In May 2015, Jordy Lemus will graduate from Penn State University Park with a B.S. in Material Science and Engineering. His journey began with the Penn State Educational Partnership Program, offered through Penn State Berks and the Reading School District.
This year, Penn State Berks is celebrating the twenty-fifth anniversary of the Penn State Educational Partnership Program (PEPP), an early-intervention collaboration between Penn State Berks and the Reading School District. The mission of the program is to enhance academic preparedness and motivation levels in its Reading School District participants to pursue higher education. As PEPP has grown over the past 25 years, so has its success rate. The program has helped countless students attend college who may never have considered higher education.
PEPP also recruits and trains students from Penn State Berks, most of whom are Childhood and Early Education majors, to act as PEPP Learning Assistants (PLAs). In this role, the Penn State Berks students serve as tutors and mentors, and are positive role models who lead and inspire the PEPP students.
Lemus began in the PEPP program as a sixth grader in Southern Middle School and continued through his senior year in Reading Senior High School.
?My favorite part of PEPP was being able to go to Penn State Berks and shadow students,? he explains. ?My career path changed so much each year. I started wanting to major in psychology, then ? I wanted to take it a bit further and look into psychiatry... until one day PEPP took a science field trip to Penn State, which was when I knew I had found something that interested me. Once I got to high school, I wanted to join more Penn State affiliated programs to get me familiar with the University and their Science Technology, Engineering, and Math (STEM) programs.?
He went on to join Upward Bound Math and Science, which allowed him to complete two years of Material Science and Engineering research at Penn State University Park as a high school student. After those two years of research, he was awarded the Bunton Waller Fellowship, an eight-semester award that covers tuition fees and room and board.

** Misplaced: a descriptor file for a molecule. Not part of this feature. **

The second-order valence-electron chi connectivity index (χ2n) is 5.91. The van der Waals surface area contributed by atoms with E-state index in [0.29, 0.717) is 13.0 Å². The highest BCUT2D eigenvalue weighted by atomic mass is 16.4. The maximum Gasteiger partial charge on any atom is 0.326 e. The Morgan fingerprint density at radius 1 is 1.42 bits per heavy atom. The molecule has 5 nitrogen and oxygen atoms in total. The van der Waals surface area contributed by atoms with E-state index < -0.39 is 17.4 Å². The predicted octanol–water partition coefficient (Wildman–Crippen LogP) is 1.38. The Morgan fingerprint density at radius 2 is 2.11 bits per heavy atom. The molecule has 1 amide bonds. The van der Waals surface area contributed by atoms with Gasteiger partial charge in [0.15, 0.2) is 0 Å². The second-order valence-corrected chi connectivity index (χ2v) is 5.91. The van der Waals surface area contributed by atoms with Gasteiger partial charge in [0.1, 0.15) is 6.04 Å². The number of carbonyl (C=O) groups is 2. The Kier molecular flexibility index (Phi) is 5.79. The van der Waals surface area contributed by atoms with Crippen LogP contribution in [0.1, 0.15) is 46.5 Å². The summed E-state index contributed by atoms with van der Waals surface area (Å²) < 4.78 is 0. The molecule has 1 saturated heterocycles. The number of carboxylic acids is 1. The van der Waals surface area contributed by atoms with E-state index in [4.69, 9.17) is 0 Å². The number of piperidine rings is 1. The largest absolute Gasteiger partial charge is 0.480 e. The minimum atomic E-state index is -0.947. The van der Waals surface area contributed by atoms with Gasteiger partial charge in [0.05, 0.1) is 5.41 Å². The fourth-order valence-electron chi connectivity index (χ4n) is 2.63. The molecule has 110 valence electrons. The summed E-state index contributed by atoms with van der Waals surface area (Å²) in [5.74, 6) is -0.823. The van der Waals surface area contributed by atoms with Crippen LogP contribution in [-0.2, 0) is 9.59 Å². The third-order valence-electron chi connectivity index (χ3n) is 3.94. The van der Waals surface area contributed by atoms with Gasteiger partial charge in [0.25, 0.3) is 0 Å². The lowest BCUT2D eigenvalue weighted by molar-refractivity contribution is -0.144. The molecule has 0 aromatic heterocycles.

During his time at Penn State, Lemus continued conducting research, which opened doors to internships. He completed two internships with ArcelorMittal, the world?s leading steel and mining company, as a metallurgical intern in the Quality and Assurance Department.
Penn State has also helped him grow as a leader in the community. He joined the Society of Hispanic Professional Engineers during his sophomore year, and eventually became Executive Vice President. He also started Penn State?s first Colombian American Student Association with four of his friends. His states that his long-term goal is to give back to the community that has given so much to him.
This is just one of many PEPP success stories. Currently at Penn State Berks, Tye Morales is a junior majoring in Mechanical Engineering with dual minors in Biology and Chemistry. He has already completed an internship at an architecture firm and has another internship lined up in his desired field. Meanwhile, Adalbys Ventura is a junior majoring in Applied Psychology with a minor in Spanish. Last semester, she made the Dean?s List, and was the first student at the college to receive the Spanish Minor Award.
Morales comments, ?The PLAs introduced me to the possibilities on campus. My brothers, both currently students at Reading Senior High School, now have PLAs who I have class with and work alongside on campus. I know that the program is still doing what it did for me when I was in it, and that is a comfort.?
History of PEPP
When Penn State University President Bryce Jordan first introduced PEPP, it was a developmental and preparation program for teachers. Over the last quarter century, it has evolved into much more. PEPP has had over 3,000 elementary, junior high, and high school students participate in the program and over 2,000 PEPP Learning Assistants (PLAs).
Jordan recognized that it was important for college preparation to begin much earlier than in high school because by that time it could be too late to reach students, or to get them on the right track for their personal aspirations.
PEPP is geared toward the average C student: one who is competent. From the start, the goal was to help this group of competent students who has potential because it is easy for kids from this group to slip through the cracks.
For more information on PEPP, contact Guadalupe Kasper, PEPP Program Coordinator, at 610-396-6272 or via e-mail at [email protected].